The Senate Judiciary Committee is plowing through dozens of amendments to its immigration overhaul reform plan. Many of Thursday's proposed changes are Republican attempts to have tighter controls on the border with Mexico. David Welna talks to Audie Cornish.
House Republicans have passed a bill that would tell President Obama which bills to pay first, should the U.S. Treasury run out of cash and risk default, like it almost did two summers ago. The proposal is not likely to move in the Democratic Senate, and the issue itself is fading in urgency as the deficit picture improves.
In Cleveland today, Ariel Castro appeared in court; his hands bound, head lowered. He is accused of kidnapping three women and a child, and of raping the three women who escaped Monday from the house where they'd been held for roughly a decade. A judge set bond at $8 million, and an Ohio prosecutor says he will pursue additional charges and may seek the death penalty. NPR's Cheryl Corley reports from Cleveland.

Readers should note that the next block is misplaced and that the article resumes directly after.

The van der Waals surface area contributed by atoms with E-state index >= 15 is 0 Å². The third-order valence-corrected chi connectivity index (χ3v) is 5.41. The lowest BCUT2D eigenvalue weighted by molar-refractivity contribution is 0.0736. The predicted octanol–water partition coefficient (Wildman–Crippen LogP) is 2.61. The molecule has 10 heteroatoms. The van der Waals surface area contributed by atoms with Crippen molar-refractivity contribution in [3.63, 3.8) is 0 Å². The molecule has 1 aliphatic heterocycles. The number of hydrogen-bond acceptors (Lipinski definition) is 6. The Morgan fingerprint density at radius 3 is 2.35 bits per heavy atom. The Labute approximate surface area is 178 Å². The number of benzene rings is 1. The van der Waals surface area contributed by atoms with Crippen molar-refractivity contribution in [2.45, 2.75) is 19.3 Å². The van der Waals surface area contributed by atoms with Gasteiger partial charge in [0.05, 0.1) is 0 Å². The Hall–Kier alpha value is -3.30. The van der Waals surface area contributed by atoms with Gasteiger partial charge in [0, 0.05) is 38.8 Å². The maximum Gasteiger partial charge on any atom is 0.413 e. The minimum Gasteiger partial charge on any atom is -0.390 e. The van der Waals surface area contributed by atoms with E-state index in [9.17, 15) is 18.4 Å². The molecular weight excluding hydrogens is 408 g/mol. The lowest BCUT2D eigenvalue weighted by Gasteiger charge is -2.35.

Scrub away the gore and the nastier bits of provocation, and Ben Wheatley's Sightseers belongs squarely in the tradition of British classics like Kind Hearts and Coronets and The Ruling Class — satires that transformed simmering class resentment into brittle, nasty dark comedy.
If anyone could pull off a multiplex-friendly adaptation of F. Scott Fitzgerald's The Great Gatsby — a filmtreatment that might be capable of stepping out of the long shadow cast by the book — it's Baz Luhrmann, right? The Australian director who dragged Shakespeare's star-crossed lovers into the music-video-shaken, bullet-ridden '90s with Romeo + Juliet and compressed a century's worth of pop music and melodrama into the glorious Moulin Rouge?